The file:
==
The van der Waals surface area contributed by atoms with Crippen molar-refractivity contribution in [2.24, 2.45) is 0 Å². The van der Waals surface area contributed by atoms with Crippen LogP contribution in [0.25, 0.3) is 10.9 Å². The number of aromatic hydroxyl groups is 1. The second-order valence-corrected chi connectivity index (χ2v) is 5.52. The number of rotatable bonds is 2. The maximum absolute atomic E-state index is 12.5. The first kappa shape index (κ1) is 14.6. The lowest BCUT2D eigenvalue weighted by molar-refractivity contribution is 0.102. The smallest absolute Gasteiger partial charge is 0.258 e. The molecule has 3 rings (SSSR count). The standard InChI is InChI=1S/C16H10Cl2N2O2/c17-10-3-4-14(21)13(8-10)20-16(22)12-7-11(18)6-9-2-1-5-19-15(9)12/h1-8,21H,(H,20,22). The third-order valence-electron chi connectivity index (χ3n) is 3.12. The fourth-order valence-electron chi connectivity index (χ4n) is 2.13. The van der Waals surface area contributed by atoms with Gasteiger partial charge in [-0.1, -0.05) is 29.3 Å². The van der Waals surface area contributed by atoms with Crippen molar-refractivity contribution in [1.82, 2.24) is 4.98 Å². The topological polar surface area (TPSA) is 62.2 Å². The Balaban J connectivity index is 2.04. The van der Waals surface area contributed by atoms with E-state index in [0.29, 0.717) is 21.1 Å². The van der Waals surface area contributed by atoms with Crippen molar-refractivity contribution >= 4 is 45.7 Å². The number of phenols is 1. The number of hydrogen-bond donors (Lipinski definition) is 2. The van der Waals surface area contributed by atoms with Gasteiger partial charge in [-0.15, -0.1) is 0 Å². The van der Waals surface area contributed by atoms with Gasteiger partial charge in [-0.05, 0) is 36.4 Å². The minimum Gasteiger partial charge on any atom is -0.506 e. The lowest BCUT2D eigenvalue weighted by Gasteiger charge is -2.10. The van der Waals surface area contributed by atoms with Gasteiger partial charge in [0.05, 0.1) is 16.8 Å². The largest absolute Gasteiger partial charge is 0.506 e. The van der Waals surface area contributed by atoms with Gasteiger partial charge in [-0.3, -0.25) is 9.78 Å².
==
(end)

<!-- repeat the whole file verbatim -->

The van der Waals surface area contributed by atoms with Crippen molar-refractivity contribution in [2.24, 2.45) is 0 Å². The van der Waals surface area contributed by atoms with Crippen LogP contribution in [0.25, 0.3) is 10.9 Å². The number of aromatic hydroxyl groups is 1. The second-order valence-corrected chi connectivity index (χ2v) is 5.52. The number of rotatable bonds is 2. The maximum absolute atomic E-state index is 12.5. The first kappa shape index (κ1) is 14.6. The lowest BCUT2D eigenvalue weighted by molar-refractivity contribution is 0.102. The smallest absolute Gasteiger partial charge is 0.258 e. The molecule has 3 rings (SSSR count). The standard InChI is InChI=1S/C16H10Cl2N2O2/c17-10-3-4-14(21)13(8-10)20-16(22)12-7-11(18)6-9-2-1-5-19-15(9)12/h1-8,21H,(H,20,22). The third-order valence-electron chi connectivity index (χ3n) is 3.12. The fourth-order valence-electron chi connectivity index (χ4n) is 2.13. The van der Waals surface area contributed by atoms with Gasteiger partial charge in [-0.1, -0.05) is 29.3 Å². The van der Waals surface area contributed by atoms with Crippen molar-refractivity contribution in [1.82, 2.24) is 4.98 Å². The topological polar surface area (TPSA) is 62.2 Å². The Balaban J connectivity index is 2.04. The van der Waals surface area contributed by atoms with E-state index in [0.29, 0.717) is 21.1 Å². The van der Waals surface area contributed by atoms with Crippen molar-refractivity contribution >= 4 is 45.7 Å². The number of phenols is 1. The number of hydrogen-bond donors (Lipinski definition) is 2. The van der Waals surface area contributed by atoms with Gasteiger partial charge in [-0.15, -0.1) is 0 Å². The van der Waals surface area contributed by atoms with Gasteiger partial charge in [-0.05, 0) is 36.4 Å². The minimum Gasteiger partial charge on any atom is -0.506 e. The lowest BCUT2D eigenvalue weighted by Gasteiger charge is -2.10. The van der Waals surface area contributed by atoms with Gasteiger partial charge in [0.05, 0.1) is 16.8 Å². The largest absolute Gasteiger partial charge is 0.506 e. The van der Waals surface area contributed by atoms with Gasteiger partial charge in [-0.3, -0.25) is 9.78 Å².